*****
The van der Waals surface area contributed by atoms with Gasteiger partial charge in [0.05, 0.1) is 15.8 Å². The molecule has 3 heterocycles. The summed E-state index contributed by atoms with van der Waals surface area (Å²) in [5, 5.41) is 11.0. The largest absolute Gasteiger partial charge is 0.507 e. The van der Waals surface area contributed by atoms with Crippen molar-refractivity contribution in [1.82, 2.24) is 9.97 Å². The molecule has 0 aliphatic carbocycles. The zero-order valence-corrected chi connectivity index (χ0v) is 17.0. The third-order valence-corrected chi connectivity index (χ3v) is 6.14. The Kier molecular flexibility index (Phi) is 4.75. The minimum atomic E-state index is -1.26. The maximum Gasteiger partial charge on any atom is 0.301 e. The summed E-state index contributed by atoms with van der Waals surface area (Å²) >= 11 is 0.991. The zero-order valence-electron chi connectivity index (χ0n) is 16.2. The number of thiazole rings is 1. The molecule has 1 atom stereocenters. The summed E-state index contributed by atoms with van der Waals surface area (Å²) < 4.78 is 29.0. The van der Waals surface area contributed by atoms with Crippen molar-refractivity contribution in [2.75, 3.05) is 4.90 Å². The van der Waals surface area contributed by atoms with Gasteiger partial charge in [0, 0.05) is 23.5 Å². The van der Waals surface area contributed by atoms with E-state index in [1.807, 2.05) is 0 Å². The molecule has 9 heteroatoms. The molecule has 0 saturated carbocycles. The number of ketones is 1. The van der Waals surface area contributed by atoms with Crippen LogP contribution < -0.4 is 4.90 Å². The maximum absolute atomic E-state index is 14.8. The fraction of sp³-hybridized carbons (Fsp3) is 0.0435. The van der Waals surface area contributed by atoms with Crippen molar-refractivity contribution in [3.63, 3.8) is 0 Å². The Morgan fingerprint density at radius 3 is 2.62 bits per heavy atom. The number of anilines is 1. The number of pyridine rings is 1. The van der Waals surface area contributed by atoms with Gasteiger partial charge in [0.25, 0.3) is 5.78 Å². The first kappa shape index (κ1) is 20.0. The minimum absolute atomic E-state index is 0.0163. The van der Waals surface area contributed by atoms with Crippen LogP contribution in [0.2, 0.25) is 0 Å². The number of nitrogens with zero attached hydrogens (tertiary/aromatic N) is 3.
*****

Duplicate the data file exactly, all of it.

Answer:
The van der Waals surface area contributed by atoms with Gasteiger partial charge in [0.05, 0.1) is 15.8 Å². The molecule has 3 heterocycles. The summed E-state index contributed by atoms with van der Waals surface area (Å²) in [5, 5.41) is 11.0. The largest absolute Gasteiger partial charge is 0.507 e. The van der Waals surface area contributed by atoms with Crippen molar-refractivity contribution in [1.82, 2.24) is 9.97 Å². The molecule has 0 aliphatic carbocycles. The zero-order valence-corrected chi connectivity index (χ0v) is 17.0. The third-order valence-corrected chi connectivity index (χ3v) is 6.14. The Kier molecular flexibility index (Phi) is 4.75. The minimum atomic E-state index is -1.26. The maximum Gasteiger partial charge on any atom is 0.301 e. The summed E-state index contributed by atoms with van der Waals surface area (Å²) >= 11 is 0.991. The zero-order valence-electron chi connectivity index (χ0n) is 16.2. The number of thiazole rings is 1. The molecule has 1 atom stereocenters. The summed E-state index contributed by atoms with van der Waals surface area (Å²) < 4.78 is 29.0. The van der Waals surface area contributed by atoms with Crippen molar-refractivity contribution in [2.75, 3.05) is 4.90 Å². The van der Waals surface area contributed by atoms with Gasteiger partial charge in [0, 0.05) is 23.5 Å². The van der Waals surface area contributed by atoms with E-state index in [1.807, 2.05) is 0 Å². The molecule has 9 heteroatoms. The molecule has 0 saturated carbocycles. The number of ketones is 1. The van der Waals surface area contributed by atoms with Crippen LogP contribution < -0.4 is 4.90 Å². The maximum absolute atomic E-state index is 14.8. The fraction of sp³-hybridized carbons (Fsp3) is 0.0435. The van der Waals surface area contributed by atoms with Crippen molar-refractivity contribution in [3.63, 3.8) is 0 Å². The Morgan fingerprint density at radius 3 is 2.62 bits per heavy atom. The number of anilines is 1. The number of pyridine rings is 1. The van der Waals surface area contributed by atoms with Gasteiger partial charge in [0.25, 0.3) is 5.78 Å². The first kappa shape index (κ1) is 20.0. The minimum absolute atomic E-state index is 0.0163. The van der Waals surface area contributed by atoms with Crippen LogP contribution in [0.2, 0.25) is 0 Å². The number of nitrogens with zero attached hydrogens (tertiary/aromatic N) is 3.